I understand that auto manufacturers intentionally prevent automatics from shifting into upper gears for emissions purposes, since a cold engine and catalytic converter spews more than a hot one. More revs = faster to warm up.

    A block heater will help the car reach operating temperature faster, and if you plug it for only an hour before you go, the cost in electricity should be much less than the cost in gasoline to do the same thing.

    • 0 avatar

      Overdrive gears (which are sometimes band/strap activated) don’t like to operate at low RPMS in either cold or hot fluid temperature settings. It’s a stress/life expectancy thing.

      Course, I say this because of my experiences with Ford AOD transmissions and the aftermarket’s Kevlar OD bands. (Turns out the upgrade isn’t worth it.) Then again, OD transmissions have improved significantly since then, so who knows what cold weather and low RPMs means any more.

    • 0 avatar

      +1 on the block or engine oil heater. Will greatly speed up the warm-up. In northern Minnesota / North Dakota you automatically get one of these at 16 with your driver’s license. Especially if you don’t garage your car.

  • avatar

    Park and neutral are essentially the same condition in an automatic EXCEPT in park the output shaft is locked up to prevent the vehicle moving.
    Your transmission will warm up a lot faster when in gear. This is because the torque converter is “slipping” and thus generating heat. In neutral/park it is not slipping much because there is no load on its output. For safety though DO NOT put it in gear and leave it unattended; just drive it at moderate speeds.
    A manual transmission will warm up whenever the engine is running and the clutch is not pushed down. This is because the countershaft gears are always rotating and churning up the oil.
    So Dad’s advice is applicable for a manual but not for an automatic. Although most manuals are not a problem if a modern multigrade lube like 75W-90 is used.

    • 0 avatar

      Dad’s advice may have also been useful on some of the older transmissions where the front pump only was active in gear or neutral. This is no longer the case on modern transmissions to my knowledge.

  • avatar

    As everybody else has said, the car is fine, and there is no difference between park and neutral besides the parking pawl being applied in park to keep the wheels from turning.

  • avatar

    There *IS* a difference between park and neutral, in most makes of vehicle anyway.

    In Park, your ATF pump doesn’t turn. In Neutral, and in all gears, it does.

    Idling in neutral will circulate ATF through the trans and possibly the trans cooler. Unless you have an auxiliary trans cooler (usually included in factory tow packages) the trans cooler runs through the radiator which will warm the ATF in cold weather once the engine coolant warms up. Also, the pumping of the ATF should pre-lube the trans and will slightly warm the fluid via the pumping resistance at that temperature.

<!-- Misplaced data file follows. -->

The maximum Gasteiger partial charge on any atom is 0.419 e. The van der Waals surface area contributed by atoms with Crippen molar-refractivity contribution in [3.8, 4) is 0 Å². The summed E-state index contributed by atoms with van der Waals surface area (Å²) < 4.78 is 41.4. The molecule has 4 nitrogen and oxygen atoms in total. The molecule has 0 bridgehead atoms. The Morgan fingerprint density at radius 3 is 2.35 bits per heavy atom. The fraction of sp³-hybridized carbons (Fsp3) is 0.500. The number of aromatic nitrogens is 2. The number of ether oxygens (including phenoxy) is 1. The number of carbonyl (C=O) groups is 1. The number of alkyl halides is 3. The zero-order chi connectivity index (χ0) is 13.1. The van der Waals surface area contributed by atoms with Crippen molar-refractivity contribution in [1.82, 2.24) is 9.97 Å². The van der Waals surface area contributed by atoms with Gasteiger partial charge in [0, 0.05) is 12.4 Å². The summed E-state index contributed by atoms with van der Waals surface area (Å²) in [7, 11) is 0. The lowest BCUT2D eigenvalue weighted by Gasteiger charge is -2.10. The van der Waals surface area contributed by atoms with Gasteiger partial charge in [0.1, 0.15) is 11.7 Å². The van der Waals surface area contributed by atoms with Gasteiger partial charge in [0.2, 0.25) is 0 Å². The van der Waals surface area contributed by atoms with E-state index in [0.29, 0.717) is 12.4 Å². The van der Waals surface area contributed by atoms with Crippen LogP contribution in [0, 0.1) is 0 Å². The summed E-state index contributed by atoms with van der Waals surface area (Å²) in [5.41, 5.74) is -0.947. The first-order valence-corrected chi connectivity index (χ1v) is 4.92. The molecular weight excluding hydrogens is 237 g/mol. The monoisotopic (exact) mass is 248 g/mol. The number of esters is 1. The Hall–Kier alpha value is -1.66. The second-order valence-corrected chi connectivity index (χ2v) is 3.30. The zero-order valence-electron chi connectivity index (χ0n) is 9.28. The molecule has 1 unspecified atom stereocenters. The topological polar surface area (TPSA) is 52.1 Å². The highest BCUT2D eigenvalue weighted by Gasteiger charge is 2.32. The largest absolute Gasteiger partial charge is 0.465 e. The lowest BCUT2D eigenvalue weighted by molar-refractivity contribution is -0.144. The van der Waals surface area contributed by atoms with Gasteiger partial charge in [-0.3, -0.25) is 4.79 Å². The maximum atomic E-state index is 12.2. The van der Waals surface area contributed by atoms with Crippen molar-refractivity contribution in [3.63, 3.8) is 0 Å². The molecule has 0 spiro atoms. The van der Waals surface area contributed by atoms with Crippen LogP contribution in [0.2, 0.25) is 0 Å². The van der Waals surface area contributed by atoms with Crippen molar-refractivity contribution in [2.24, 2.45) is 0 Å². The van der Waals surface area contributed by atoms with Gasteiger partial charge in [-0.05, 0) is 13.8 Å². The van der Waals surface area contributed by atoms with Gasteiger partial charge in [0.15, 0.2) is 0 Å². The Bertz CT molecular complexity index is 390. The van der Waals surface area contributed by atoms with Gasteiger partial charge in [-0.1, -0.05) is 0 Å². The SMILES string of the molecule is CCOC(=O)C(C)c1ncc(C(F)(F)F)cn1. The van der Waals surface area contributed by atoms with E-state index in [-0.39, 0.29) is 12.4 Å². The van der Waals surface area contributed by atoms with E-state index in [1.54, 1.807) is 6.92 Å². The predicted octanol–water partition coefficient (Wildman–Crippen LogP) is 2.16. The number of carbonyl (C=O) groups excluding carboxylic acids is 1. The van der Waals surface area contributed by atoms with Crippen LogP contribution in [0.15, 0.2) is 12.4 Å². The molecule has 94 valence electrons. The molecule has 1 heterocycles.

• 0 avatar
      Eric Bryant

      In every transmission that I’m aware of, the main pump is driven from the outer shell of the torque converter – in other words, pretty much straight from the crankshaft. It matters not what gear the tranmission is in – the pump is turning if the engine is running.

      There are a handful of vehicles that also power a pump from the output shaft of the transmission such that the vehicle can still apply hydraulic pressure in the case that it is rolling but the engine is not running, but this is fairly uncommon.

  • avatar

    Have you considered adapting a block heater (you do have a block heater, right?) for your transmission?

    Anyone who lives anywhere that sees -40C regularly should really cough up the hundred bucks a block heater would cost, and might do well to consider a battery blanket as well. I’ve never heard of anyone using a tranny heater, but it might not be a bad idea.

  • avatar

    As someone who isn’t a numbers person, I’m amazed the Celsius and Fahrenheit scales match up at -40!

  • avatar

    OK ..Myself and my buddies have had lots of experience with that set up, a 4.3 and a 4 speed auto. 40 winters,driving in Ontario,tells me your truck is fine,just take it easy, until it warms up

    Monty, Automatics do weird things when their cold. Wind chill don’t mean squat. If your plugging in at -15, you don’t need more than a few minutes warm up, any more is a waste of gas.

  • avatar

    Thanks, Sajeev, and thanks to all for some good advice! However, I’m not taking this truck down south! And I wouldn’t go to Texas; it’s northern Arizona for me, where I could ride my bicycle all year long.

    Also, sorry everybody, but there seems to be some misconception about this sentence fragment:

    When the temperatures dip to -40 C (-40 F) wind chill

    It should have read like so:

    When the temperatures dip to -40 C (-40 F) plus the wind chill

    And I don’t care what anybody says about Wind Chill, because when the temperature dips below -40, and the prairie wind is whipping around at 30 to 50 mph, ITS EVEN FLIPPIN COLDER